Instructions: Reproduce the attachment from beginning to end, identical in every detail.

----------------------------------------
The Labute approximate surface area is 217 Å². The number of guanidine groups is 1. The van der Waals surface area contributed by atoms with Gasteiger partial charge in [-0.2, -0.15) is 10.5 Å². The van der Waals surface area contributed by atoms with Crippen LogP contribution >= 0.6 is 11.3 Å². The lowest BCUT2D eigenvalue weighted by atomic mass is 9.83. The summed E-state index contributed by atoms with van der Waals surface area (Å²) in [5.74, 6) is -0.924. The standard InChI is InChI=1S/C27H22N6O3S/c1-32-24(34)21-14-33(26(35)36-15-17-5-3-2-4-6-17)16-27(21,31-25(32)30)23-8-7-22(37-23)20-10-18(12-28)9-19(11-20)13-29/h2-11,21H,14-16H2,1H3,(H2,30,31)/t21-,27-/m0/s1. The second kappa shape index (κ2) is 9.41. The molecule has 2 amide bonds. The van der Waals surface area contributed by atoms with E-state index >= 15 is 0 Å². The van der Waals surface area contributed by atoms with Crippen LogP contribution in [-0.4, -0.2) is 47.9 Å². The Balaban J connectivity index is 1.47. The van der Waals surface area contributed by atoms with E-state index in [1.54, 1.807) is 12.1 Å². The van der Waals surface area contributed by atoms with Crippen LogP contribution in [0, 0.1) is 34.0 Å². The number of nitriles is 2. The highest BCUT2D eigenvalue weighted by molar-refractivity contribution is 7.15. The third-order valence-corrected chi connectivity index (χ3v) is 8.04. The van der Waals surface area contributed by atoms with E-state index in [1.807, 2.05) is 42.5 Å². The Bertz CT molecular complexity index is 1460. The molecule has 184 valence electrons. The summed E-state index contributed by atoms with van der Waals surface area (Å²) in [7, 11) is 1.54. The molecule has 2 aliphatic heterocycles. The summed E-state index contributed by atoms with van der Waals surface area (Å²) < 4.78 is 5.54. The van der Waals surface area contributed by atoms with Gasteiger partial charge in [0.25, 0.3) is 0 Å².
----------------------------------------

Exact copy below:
The Labute approximate surface area is 217 Å². The number of guanidine groups is 1. The van der Waals surface area contributed by atoms with Gasteiger partial charge in [-0.2, -0.15) is 10.5 Å². The van der Waals surface area contributed by atoms with Crippen LogP contribution >= 0.6 is 11.3 Å². The lowest BCUT2D eigenvalue weighted by atomic mass is 9.83. The summed E-state index contributed by atoms with van der Waals surface area (Å²) in [5.74, 6) is -0.924. The standard InChI is InChI=1S/C27H22N6O3S/c1-32-24(34)21-14-33(26(35)36-15-17-5-3-2-4-6-17)16-27(21,31-25(32)30)23-8-7-22(37-23)20-10-18(12-28)9-19(11-20)13-29/h2-11,21H,14-16H2,1H3,(H2,30,31)/t21-,27-/m0/s1. The second kappa shape index (κ2) is 9.41. The molecule has 2 amide bonds. The van der Waals surface area contributed by atoms with E-state index >= 15 is 0 Å². The van der Waals surface area contributed by atoms with Crippen LogP contribution in [-0.4, -0.2) is 47.9 Å². The Balaban J connectivity index is 1.47. The van der Waals surface area contributed by atoms with E-state index in [1.54, 1.807) is 12.1 Å². The van der Waals surface area contributed by atoms with Crippen LogP contribution in [0, 0.1) is 34.0 Å². The number of nitriles is 2. The highest BCUT2D eigenvalue weighted by molar-refractivity contribution is 7.15. The third-order valence-corrected chi connectivity index (χ3v) is 8.04. The van der Waals surface area contributed by atoms with E-state index in [1.807, 2.05) is 42.5 Å². The Bertz CT molecular complexity index is 1460. The molecule has 184 valence electrons. The summed E-state index contributed by atoms with van der Waals surface area (Å²) in [7, 11) is 1.54. The molecule has 2 aliphatic heterocycles. The summed E-state index contributed by atoms with van der Waals surface area (Å²) < 4.78 is 5.54. The van der Waals surface area contributed by atoms with Gasteiger partial charge in [0.25, 0.3) is 0 Å².